Let’s be honest – is someone from out of town going to decide they like you enough to look at your luggage tag, write down your address and then fly to your city just to stalk you? I can’t imagine that this has ever happened anywhere in the world before (based on someone looking at a luggage tag). That said, I can see that argument maybe making sense if someone locally saw your information, but again, if they know where you work then whats the difference between looking for you there or at your house?

    And saying your room # out loud? Really? Couldn’t they just follow you in the elevator or something? Or are you not supposed to board an elevator with anyone else or unlock your door or walk to your room when any strangers are in the hallways at a hotel either? Better yet – why not just go straight from the airport in your own rental car that you rent with a fake id (taking a taxi could let a cab driver know where you are staying after all and renting a car with your information lets the person at the desk know your home address AND that you are traveling alone!) to your job site and sleep there at night in a locked office and only eat food you packed from home during your trip so that you don’t have to go outside.

  2. Personally I am annoyed when the desk person states my room number out loud. The better trained staff are good about showing the room number and not stating it.

    Another tip is to check the window latches when staying in a ground floor room.

    I generally stay in at least one room every year where the window is not secure when I arrive and someone could enter from the outside.

    Better yet is to avoid ground floor rooms, but that is not always possible.

  3. These are awesome tips. It”s definitely better to be safe than sorry. Thanks for sharing! I”ll be following these tips when I”m on business travel alone.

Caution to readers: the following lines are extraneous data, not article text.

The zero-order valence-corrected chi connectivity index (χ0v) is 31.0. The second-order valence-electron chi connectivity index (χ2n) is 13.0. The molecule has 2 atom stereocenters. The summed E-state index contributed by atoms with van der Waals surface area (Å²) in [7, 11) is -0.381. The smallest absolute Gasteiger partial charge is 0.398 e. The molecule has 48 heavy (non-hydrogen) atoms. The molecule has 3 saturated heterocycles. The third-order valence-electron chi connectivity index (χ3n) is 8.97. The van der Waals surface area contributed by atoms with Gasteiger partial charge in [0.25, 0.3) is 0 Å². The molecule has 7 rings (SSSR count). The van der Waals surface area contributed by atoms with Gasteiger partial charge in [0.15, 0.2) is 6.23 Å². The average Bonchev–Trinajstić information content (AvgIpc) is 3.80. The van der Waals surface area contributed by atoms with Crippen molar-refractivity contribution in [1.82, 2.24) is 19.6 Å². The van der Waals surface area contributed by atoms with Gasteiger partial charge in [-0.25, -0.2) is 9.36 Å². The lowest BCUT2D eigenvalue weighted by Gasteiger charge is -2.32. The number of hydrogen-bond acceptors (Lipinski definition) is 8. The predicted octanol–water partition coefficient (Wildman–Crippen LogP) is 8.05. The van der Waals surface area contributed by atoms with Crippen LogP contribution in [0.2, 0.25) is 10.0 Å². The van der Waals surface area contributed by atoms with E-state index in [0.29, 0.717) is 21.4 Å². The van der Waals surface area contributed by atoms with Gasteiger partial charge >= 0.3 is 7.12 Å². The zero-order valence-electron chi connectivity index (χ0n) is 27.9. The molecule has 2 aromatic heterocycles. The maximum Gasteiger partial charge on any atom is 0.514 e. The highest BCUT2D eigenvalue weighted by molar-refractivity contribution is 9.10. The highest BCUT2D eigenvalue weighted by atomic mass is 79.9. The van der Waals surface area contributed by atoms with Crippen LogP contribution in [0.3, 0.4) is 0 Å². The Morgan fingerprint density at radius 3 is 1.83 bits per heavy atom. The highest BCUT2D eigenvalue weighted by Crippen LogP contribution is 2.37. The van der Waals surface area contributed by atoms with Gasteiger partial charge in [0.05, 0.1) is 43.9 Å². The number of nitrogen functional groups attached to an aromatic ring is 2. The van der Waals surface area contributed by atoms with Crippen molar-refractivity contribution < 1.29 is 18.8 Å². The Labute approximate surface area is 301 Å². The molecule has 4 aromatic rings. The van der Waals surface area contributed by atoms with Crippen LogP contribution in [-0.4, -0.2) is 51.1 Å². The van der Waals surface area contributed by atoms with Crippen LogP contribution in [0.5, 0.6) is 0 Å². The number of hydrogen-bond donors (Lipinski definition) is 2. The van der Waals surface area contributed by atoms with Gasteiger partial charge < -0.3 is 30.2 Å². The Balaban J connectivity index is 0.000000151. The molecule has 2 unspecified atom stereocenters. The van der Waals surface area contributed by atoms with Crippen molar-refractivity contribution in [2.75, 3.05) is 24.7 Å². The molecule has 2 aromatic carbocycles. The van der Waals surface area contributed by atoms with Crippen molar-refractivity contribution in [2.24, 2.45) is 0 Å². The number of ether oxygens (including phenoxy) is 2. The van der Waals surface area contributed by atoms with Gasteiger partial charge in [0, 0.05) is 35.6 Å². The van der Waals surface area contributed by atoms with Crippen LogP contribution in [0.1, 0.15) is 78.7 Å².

4. I’ve got to agree that this seems a bit like overkill. Using your deadbolt at night? Sure, you definitely should. Demanding a new room key if the front desk person says your room number out loud, however, seems like a little much. If there’s someone who’s making you feel creeped out who’s within earshot or something of the sort, then fine, always go with your gut on things like that, but as a rule of thumb it just doesn’t make sense to me.

  5. I had a high school friend get murdered in her hotel room. The guy broke in and strangled her with the lamp cord. I don’t think the post is paranoid at all – just common sense!

    You don’t know who is listening if the desk clerk announces your room number out loud. Sound travels quite far, and around corners where you can’t see. So yes, you really should get a new room.

    As far as your luggage tag – that is an old one. It keeps the local baggage handler (or his buddies at your home airport) from burglerizing your home while you are away. Of course if you do carry on only there is far less chance of that.

    Also only use taxis from an official taxi queue. There is a much higher proabability that they will be “for real” taxis.

    Personally, I travel with a small rubber door stop. Because there have been times when some jerk partier has tried to enter my room.

  6. Also, do a quick walk-around of the room. I learned this the hard way when I stayed at a large chain hotel in Philadelphia. I went to take a shower and a trap door to the ceiling was open into the bathroom. No one was in there at the time but no one could answer what it was even doing there.

    THAT is scary!

Leave a Reply

Your email address will not be published. Required fields are marked *